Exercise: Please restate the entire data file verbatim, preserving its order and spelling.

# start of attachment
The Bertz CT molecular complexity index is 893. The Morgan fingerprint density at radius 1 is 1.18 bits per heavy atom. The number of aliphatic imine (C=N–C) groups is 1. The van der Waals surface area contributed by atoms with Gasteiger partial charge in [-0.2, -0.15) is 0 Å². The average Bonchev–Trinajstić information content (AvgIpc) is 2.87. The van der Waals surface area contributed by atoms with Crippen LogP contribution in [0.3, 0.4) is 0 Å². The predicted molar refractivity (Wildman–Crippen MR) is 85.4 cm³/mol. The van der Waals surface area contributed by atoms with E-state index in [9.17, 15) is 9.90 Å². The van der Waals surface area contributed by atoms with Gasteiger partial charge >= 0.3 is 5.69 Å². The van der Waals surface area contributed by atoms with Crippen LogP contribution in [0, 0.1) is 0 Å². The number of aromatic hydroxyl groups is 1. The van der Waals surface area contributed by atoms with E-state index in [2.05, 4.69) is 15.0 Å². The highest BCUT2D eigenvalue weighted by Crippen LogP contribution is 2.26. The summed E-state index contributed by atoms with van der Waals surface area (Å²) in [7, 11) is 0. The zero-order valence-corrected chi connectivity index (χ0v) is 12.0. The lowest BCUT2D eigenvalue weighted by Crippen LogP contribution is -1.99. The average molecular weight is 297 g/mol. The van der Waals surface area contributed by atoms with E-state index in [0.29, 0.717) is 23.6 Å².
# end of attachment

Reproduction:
The Bertz CT molecular complexity index is 893. The Morgan fingerprint density at radius 1 is 1.18 bits per heavy atom. The number of aliphatic imine (C=N–C) groups is 1. The van der Waals surface area contributed by atoms with Gasteiger partial charge in [-0.2, -0.15) is 0 Å². The average Bonchev–Trinajstić information content (AvgIpc) is 2.87. The van der Waals surface area contributed by atoms with Crippen LogP contribution in [0.3, 0.4) is 0 Å². The predicted molar refractivity (Wildman–Crippen MR) is 85.4 cm³/mol. The van der Waals surface area contributed by atoms with E-state index in [9.17, 15) is 9.90 Å². The van der Waals surface area contributed by atoms with Gasteiger partial charge >= 0.3 is 5.69 Å². The van der Waals surface area contributed by atoms with Crippen LogP contribution in [0, 0.1) is 0 Å². The number of aromatic hydroxyl groups is 1. The van der Waals surface area contributed by atoms with E-state index in [2.05, 4.69) is 15.0 Å². The highest BCUT2D eigenvalue weighted by Crippen LogP contribution is 2.26. The summed E-state index contributed by atoms with van der Waals surface area (Å²) in [7, 11) is 0. The zero-order valence-corrected chi connectivity index (χ0v) is 12.0. The lowest BCUT2D eigenvalue weighted by Crippen LogP contribution is -1.99. The average molecular weight is 297 g/mol. The van der Waals surface area contributed by atoms with E-state index in [0.29, 0.717) is 23.6 Å².